The oldest daughter of an Armenian refugee family hiding in a church in The Netherlands has written a poem for Christmas, reflecting on her faith.
My Christmas star is still burning
And will continue to burn
It continues to illuminate my ways
It continues to warm my heart
Amazed about this light
I worship You
But sometimes also
Silent in my heart
The poem, published in Dutch this week, reflects the hope Hayarpi Tamrazyan still holds to as her family takes refuge in a church running a continuous church service to protect them from deportation.
On Christmas Day, that church service – in Bethel Church, in The Hague, on the western coast of The Netherlands – will have been running continuously for 60 days – over 1400 hours.
Under Dutch law, police are prohibited from entering places of worship during religious services. The Tamrazyan family cannot be arrested as long as the service continues.
The church service is being run mainly be volunteer clergy who have come from all over The Netherlands to keep the service running in shifts.
The Tamrazyans – Sasun, Anousche and their three children, Hayarpi, Warduhi, and Seyran – fled their native Armenia nine years ago after Sasun’s political activism earned him death threats. They sought asylum in The Netherlands, where a judge granted the family asylum but the government succeeded in having the ruling overturned. Further applications to the government for asylum were refused, and they received a deportation order. That’s when the family reached out to the Protestant congregations in The Hague.
Derk Stegeman, a minister of the Protestant Church of The Hague, and spokesman for the Bethel Church initiative said that the Tamrazyan family are “in need of help”.
“This family is not safe in Armenia, and the children who have grown up here are at risk of getting damaged. As a church it is our responsibility to take care of people. This is why we offer them the safety they need now,” he said in a press statement earlier this month.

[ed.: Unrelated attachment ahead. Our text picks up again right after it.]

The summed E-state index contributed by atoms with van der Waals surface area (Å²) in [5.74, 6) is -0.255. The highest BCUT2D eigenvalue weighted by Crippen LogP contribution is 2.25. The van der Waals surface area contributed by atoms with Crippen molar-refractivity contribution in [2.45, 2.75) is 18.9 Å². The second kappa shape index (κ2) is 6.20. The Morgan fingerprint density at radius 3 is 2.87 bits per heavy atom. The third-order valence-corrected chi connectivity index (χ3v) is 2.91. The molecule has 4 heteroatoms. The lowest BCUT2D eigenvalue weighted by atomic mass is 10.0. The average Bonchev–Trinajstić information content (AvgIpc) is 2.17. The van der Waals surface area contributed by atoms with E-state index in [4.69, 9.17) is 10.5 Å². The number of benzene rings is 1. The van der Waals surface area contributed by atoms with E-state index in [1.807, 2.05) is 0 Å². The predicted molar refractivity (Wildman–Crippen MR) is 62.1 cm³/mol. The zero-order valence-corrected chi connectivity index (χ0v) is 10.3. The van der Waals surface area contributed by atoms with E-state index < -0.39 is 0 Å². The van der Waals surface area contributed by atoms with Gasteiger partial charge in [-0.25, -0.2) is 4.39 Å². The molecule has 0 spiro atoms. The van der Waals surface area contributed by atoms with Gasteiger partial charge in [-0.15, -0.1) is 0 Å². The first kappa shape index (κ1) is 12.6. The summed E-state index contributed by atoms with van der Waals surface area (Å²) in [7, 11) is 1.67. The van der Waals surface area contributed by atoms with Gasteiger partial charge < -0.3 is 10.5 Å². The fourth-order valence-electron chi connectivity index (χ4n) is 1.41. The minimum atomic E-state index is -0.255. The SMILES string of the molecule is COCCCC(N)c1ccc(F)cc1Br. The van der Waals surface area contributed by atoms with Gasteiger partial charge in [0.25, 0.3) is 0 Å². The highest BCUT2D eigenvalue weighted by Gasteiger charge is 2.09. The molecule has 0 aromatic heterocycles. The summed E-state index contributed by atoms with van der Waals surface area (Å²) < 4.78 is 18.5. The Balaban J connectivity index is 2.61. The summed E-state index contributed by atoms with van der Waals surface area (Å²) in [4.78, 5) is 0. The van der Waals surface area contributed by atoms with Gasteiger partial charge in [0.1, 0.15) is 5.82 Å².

“We are not in a fight. This is not a matter of who wins or who loses. Our aim is to create time and space. We are creating time for a real dialogue with the authorities and members of parliament. And we are creating safe space for the family to stay. We are also creating a space of compassion and justice. Justice that goes beyond law enforcement and compassion … that offers space for amnesty.”
Stegeman said the continuous church service would continue “for as long as we believe is necessary or useful.”
Hayarpi Tamrazyan has been writing poetry on a blog since the family took refuge in Bethel Church. “I often think that the only place where I am safe is the church … It really feels like a refuge,” she writes.
Here is one of her poems (translated from the Dutch) about her life, hidden in an unassuming church that has captured the world’s attention:
For so many weeks
How this is possible
So much support
we pray for weeks now
we sing for weeks now
we learn for weeks now
7 days a week
We praise and worship God makes me
in my heart grow
It makes me thankful
In a way I’ve never been
There is peace in the Bethel
Light in darkness
Hope in the eyes
There is much love
As a gift
Of God’s presence here
And there is safety
In this house of God, Bethel
We are safe
Safe in the arms of Jesus
As The New York Times writer Patrick Kingsley wrote, “At a moment when Christianity’s relevance in Europe is waning — and when xenophobia and nationalism are rising — the Bethel service has also been a reminder of the influence that religious institutions can still exert in a largely secular Western Europe. The pastors have given protection to the Tamrazyan family; the family has given them a cause to show the power of their faith.”